26The Navy includes patrol craft in this category but not in the battle force inventory and so are excluded here. The general rule is that ships must be able to deploy overseas on their own to count, and patrol craft are too small.
27Congressional Research Service, Navy LPD-17 Flight II Amphibious Ship Program: Background and Issues for Congress (Washington, DC: August 2019), Table I, 8, https://fas.org/sgp/crs/weapons/R43543.pdf.
28Mallory Shelbourne, “HII Ready to Accelerate LHA-9 Construction Three Years Ahead of Navy Schedule,” Inside Defense, March 15, 2019, https://insidedefense.com/daily-news/hii-ready-accelerate-lha-9-construction-three-years-ahead-navy-schedule; “Accelerating LPD Flight II Will Enhance Naval Capacity and Lethality,” Huntington Ingalls Industries, https://www.huntingtoningalls.com/lpd-flight- ii/; Dan Gouré, “A Smart Acquisition Strategy That Can Revitalize the U.S. Amphibious Warfare Fleet,” Real Clear Defense, May 18, 2019, https://www.realcleardefense.com/articles/2019/05/18/a_smart_acquisition_strategy_that_can_revitalize_the_us_amphibious_war- fare_fleet_114434.html.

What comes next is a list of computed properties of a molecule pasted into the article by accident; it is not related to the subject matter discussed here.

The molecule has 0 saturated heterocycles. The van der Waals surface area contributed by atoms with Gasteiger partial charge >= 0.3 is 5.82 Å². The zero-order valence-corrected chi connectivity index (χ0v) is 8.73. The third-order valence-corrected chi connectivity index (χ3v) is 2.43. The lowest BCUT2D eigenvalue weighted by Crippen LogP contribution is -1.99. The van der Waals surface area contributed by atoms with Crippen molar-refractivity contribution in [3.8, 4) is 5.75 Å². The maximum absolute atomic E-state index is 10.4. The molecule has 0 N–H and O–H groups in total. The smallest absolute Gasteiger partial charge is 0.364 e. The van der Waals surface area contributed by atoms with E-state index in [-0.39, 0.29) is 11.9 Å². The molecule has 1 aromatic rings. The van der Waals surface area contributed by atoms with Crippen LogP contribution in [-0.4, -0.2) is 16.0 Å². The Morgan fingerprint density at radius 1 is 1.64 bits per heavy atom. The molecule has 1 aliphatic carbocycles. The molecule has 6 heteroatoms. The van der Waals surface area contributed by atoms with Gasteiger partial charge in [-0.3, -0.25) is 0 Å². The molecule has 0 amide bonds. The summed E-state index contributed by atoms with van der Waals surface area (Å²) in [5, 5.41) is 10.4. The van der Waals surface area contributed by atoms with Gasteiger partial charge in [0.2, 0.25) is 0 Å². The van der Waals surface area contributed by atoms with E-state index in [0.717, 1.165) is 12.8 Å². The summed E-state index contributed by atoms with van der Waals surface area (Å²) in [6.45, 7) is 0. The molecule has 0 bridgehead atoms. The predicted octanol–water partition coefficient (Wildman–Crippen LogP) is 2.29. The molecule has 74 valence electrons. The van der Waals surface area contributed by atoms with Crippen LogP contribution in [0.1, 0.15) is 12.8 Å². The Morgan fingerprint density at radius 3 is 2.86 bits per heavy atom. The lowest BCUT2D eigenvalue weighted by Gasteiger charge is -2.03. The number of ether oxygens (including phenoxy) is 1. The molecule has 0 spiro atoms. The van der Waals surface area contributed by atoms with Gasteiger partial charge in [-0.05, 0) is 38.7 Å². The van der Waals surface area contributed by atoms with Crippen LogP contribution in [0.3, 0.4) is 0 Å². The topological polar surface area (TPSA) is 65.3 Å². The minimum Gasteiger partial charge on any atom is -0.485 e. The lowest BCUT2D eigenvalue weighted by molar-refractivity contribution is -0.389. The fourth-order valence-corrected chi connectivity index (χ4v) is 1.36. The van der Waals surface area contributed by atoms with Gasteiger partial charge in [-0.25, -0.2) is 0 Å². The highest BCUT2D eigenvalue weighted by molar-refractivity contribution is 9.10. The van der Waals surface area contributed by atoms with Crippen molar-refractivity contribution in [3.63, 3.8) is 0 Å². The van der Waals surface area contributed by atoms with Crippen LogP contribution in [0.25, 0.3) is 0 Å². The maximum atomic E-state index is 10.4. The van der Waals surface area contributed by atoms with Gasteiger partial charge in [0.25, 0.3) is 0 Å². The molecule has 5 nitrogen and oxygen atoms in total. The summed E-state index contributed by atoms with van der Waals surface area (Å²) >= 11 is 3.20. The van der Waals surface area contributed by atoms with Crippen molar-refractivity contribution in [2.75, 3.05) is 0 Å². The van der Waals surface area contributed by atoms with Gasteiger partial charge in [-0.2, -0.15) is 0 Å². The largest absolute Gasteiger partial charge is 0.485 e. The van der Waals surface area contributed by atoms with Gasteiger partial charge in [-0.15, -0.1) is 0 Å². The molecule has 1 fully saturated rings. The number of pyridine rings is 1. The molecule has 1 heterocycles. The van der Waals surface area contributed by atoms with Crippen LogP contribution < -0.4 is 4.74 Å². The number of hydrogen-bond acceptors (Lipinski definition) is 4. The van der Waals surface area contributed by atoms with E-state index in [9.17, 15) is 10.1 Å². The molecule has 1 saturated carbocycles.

29Chief of Naval Operations, Report to the Congress on Annual Long-Range Plan for Construction of Naval Vessels for Fiscal Year 2019.
30For example, Kathleen H. Hicks, et. al., Undersea Warfare in Northern Europe.
31Ronald O'Rourke, Navy Virginia (SSN-774) Class Attack Submarine Procurement: Background and Issues for Congress (Washington, DC: Congressional Research Service, July 2018), https://fas.org/sgp/crs/weapons/RL32418.pdf.
32Government Accountability Office, Columbia-Class Submarine Overly Optimistic Cost Estimate Will Likely Lead to Budget Increases (Washington, DC: April 2019), https://www.gao.gov/products/GAO-19-497.
33Justin Kurtz, “CNO: Navy Needs to Provide ‘Increased Oversight’ of Columbia Class Subprogram,” Inside Defense, September 5, 2018, https://insidedefense.com/insider/cno-navy-needs-provide-increased-oversight-columbia-class-sub-program; Total program cost from “Comprehensive Selected Acquisition Reports,” Department of Defense, https://media.defense.gov/2018/Apr/03/2001898705/-1/- 1/1/DECEMBER-2017-SAR-PRESS-RELEASE.PDF.